The sugar program survived by a wide margin when the House rejected, 137-278, an effort by Rep. Virginia Foxx (R-N.C.) to kill it.

“I was surprised by the total,” Conaway said, recalling that when the House last voted on a sugar-killing measure, it lost by just five votes.

Agriculture ranking member Collin Peterson (D-Minn.) was instrumental on that issue, Conaway said, delivering enough Democratic votes for a lopsided result.

Both men said they spoke after the vote for the first time in five weeks, ending a silence that followed disagreements over the bill’s changes to the Supplemental Nutrition Assistance Program.

Peterson told reporters he was pleased that amendments that could have threatened the bill were defeated; he had warned that successful votes on those could pave the way to similar votes on other measures down the line. But he said he won’t support the bill and doubts its prospects.

“I don’t think they have the votes,” Peterson said.

In votes on amendments, the House turned back, 75-340, an effort to eliminate rural bioenergy programs, such as the Rural Energy for America Program and the Biomass Crop Assistance Program, which promotes crop-based alternative fuels.

The sponsor of that amendment, Rep. Andy Biggs (R-Ariz.), said such programs “have no place in a free market.”

Today, the House is expected to debate additional amendments, including a proposal to repeal the Waters of the U.S. rule.

Conaway said he expects today’s amendments to pass without difficulty.

Amendments passed by voice votes include:

  • An amendment by Rep. Bruce Westerman (R-Ark.) to allocate a portion of timber revenue from Forest Service stewardship contracts to county governments.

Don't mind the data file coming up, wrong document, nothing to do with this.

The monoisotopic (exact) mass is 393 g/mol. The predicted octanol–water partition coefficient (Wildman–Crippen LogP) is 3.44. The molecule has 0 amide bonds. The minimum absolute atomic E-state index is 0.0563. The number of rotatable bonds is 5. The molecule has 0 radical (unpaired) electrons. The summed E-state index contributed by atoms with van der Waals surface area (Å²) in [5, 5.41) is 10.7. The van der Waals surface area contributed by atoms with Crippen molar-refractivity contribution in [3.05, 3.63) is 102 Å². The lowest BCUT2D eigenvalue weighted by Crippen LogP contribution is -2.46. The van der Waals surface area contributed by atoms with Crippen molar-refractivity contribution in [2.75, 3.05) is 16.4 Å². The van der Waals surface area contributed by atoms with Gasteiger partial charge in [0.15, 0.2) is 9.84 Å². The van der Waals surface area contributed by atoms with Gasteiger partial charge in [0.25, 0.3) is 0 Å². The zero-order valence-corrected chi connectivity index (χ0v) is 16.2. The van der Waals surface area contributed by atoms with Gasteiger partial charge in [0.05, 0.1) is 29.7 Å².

• An amendment by Rep. Paul Gosar (R-Ariz.) to allow county governments to participate in “good neighbor” authority contracts, which provide for federal-local collaboration on forest management projects.
  • An amendment by Rep. Greg Gianforte (R-Mont.) to expedite the removal of dead trees in national forests damaged by fires. At least 75 percent of the area in question would have to be replanted with trees.
  • An amendment by Rep. Steve Pearce (R-N.M.) allowing the village of Santa Clara, N.M., to purchase land from the Forest Service that was formerly part of the Fort Bayard Military Reservation.
  • An amendment by Rep. Doug LaMalfa (R-Calif.) to streamline the process to build broadband infrastructure on federal land.
  • An amendment by Westerman requiring the Forest Service and Interior Department to report on the number of acres affected by wildfire and emergency response times.
  • An amendment by Pearce to reauthorize the Collaborative Forest Landscape Restoration Program for 10 years, which he said would allow for selective thinning of forests.
  • An amendment by Rep. Scott Tipton (R-Colo.) authorizing the Forest Service to convey 3.61 acres of Forest Service Land to Dolores County, Colo., to build a fire station.
  • A manager’s amendment by Conaway making further changes to nutrition programs — one of the chairman’s efforts to line up support for the bill.